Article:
Originally conceived of as a discussion of the best superhero video games of all time, the Moving Pixels Podcast crew quickly discovered that super powered games have been -- for the most part -- less than super.
3D is a feature best appreciated by an audience watching a game being played -- because the player isn't likely to notice the effect at all.
The burden of documentary storytelling is too confining. In order to successfully create a documentary, game designers must inhibit their own genre from flourishing.
What does the twisted geometry of the rooms that James has to traverse have to do with collecting clues to identify the murderer? Not much. However, this is seemingly the point of The Man with the Invisible Trousers.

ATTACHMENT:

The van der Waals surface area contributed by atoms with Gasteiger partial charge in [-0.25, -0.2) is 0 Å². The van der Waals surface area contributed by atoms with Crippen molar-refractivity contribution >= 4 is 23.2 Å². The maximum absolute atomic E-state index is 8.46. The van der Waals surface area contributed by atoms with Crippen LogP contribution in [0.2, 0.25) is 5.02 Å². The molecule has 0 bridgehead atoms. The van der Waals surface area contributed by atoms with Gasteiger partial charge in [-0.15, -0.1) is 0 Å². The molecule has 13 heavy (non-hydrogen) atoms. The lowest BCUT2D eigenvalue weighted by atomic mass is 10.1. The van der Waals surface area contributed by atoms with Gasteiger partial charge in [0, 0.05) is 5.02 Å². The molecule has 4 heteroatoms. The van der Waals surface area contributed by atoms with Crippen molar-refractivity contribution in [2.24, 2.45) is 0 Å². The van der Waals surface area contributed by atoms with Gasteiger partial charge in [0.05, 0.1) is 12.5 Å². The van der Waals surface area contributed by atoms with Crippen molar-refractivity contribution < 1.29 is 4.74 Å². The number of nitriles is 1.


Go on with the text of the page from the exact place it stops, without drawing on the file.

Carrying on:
Something tells me that despite its flaws, Dragon Age II is going to have real staying power over time, especially among the critical and theoretical blogosphere where already some important dialogue is taking shape.
The game slyly informs the player of the pointlessness of their actions by making the motion to recharge Travis' beam sword a mimic of masturbation--another act that achieves nothing but a brief satisfaction and a mess that needs to be cleaned up afterwards.
A perfect storm of masculinity and mayhem or just more boys and their bullets? The Moving Pixels podcast considers Bulletstorm.
There are three semi-recent games that I feel deserve special mention for their creative use of the normally bland main menu.
Stacking's matryoshka dolls are more than a quirky aesthetic; their nature reflects the game's approach to design and storytelling.
Not because they don't -- but for another reason entirely.